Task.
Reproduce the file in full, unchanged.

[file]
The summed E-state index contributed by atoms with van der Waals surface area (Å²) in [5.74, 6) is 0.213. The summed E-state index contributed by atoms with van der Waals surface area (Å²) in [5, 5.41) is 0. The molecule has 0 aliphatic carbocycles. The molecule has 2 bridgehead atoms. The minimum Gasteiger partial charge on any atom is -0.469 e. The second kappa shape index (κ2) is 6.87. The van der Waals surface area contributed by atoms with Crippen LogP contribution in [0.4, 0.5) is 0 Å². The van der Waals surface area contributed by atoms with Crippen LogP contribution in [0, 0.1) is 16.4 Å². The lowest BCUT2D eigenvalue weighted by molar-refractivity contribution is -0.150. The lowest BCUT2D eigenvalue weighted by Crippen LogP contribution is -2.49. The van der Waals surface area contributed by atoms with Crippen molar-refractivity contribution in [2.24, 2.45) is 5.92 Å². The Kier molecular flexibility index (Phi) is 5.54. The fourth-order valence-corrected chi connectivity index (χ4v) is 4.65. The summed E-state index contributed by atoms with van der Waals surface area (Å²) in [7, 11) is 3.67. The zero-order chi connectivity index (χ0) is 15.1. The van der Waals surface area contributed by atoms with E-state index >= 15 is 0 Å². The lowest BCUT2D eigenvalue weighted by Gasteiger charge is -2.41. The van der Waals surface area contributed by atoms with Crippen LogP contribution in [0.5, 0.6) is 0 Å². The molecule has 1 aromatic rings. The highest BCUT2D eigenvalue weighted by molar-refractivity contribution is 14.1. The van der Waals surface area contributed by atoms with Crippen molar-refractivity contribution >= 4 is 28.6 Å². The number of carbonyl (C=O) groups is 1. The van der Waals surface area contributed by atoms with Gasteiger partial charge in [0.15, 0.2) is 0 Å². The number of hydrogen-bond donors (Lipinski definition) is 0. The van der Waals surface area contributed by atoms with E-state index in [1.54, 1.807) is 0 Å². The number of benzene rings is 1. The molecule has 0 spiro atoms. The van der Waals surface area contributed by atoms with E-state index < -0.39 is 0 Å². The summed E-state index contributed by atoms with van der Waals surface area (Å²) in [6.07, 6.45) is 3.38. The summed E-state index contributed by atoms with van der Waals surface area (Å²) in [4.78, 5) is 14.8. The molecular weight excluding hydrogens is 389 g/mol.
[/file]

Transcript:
The summed E-state index contributed by atoms with van der Waals surface area (Å²) in [5.74, 6) is 0.213. The summed E-state index contributed by atoms with van der Waals surface area (Å²) in [5, 5.41) is 0. The molecule has 0 aliphatic carbocycles. The molecule has 2 bridgehead atoms. The minimum Gasteiger partial charge on any atom is -0.469 e. The second kappa shape index (κ2) is 6.87. The van der Waals surface area contributed by atoms with Crippen LogP contribution in [0.4, 0.5) is 0 Å². The van der Waals surface area contributed by atoms with Crippen LogP contribution in [0, 0.1) is 16.4 Å². The lowest BCUT2D eigenvalue weighted by molar-refractivity contribution is -0.150. The lowest BCUT2D eigenvalue weighted by Crippen LogP contribution is -2.49. The van der Waals surface area contributed by atoms with Crippen molar-refractivity contribution in [2.24, 2.45) is 5.92 Å². The Kier molecular flexibility index (Phi) is 5.54. The fourth-order valence-corrected chi connectivity index (χ4v) is 4.65. The summed E-state index contributed by atoms with van der Waals surface area (Å²) in [7, 11) is 3.67. The zero-order chi connectivity index (χ0) is 15.1. The van der Waals surface area contributed by atoms with E-state index >= 15 is 0 Å². The lowest BCUT2D eigenvalue weighted by Gasteiger charge is -2.41. The van der Waals surface area contributed by atoms with Crippen LogP contribution in [0.5, 0.6) is 0 Å². The molecule has 1 aromatic rings. The highest BCUT2D eigenvalue weighted by molar-refractivity contribution is 14.1. The van der Waals surface area contributed by atoms with Crippen molar-refractivity contribution >= 4 is 28.6 Å². The number of carbonyl (C=O) groups is 1. The van der Waals surface area contributed by atoms with Gasteiger partial charge in [0.15, 0.2) is 0 Å². The number of hydrogen-bond donors (Lipinski definition) is 0. The van der Waals surface area contributed by atoms with E-state index in [1.54, 1.807) is 0 Å². The number of benzene rings is 1. The molecule has 0 spiro atoms. The van der Waals surface area contributed by atoms with E-state index < -0.39 is 0 Å². The summed E-state index contributed by atoms with van der Waals surface area (Å²) in [6.07, 6.45) is 3.38. The summed E-state index contributed by atoms with van der Waals surface area (Å²) in [4.78, 5) is 14.8. The molecular weight excluding hydrogens is 389 g/mol.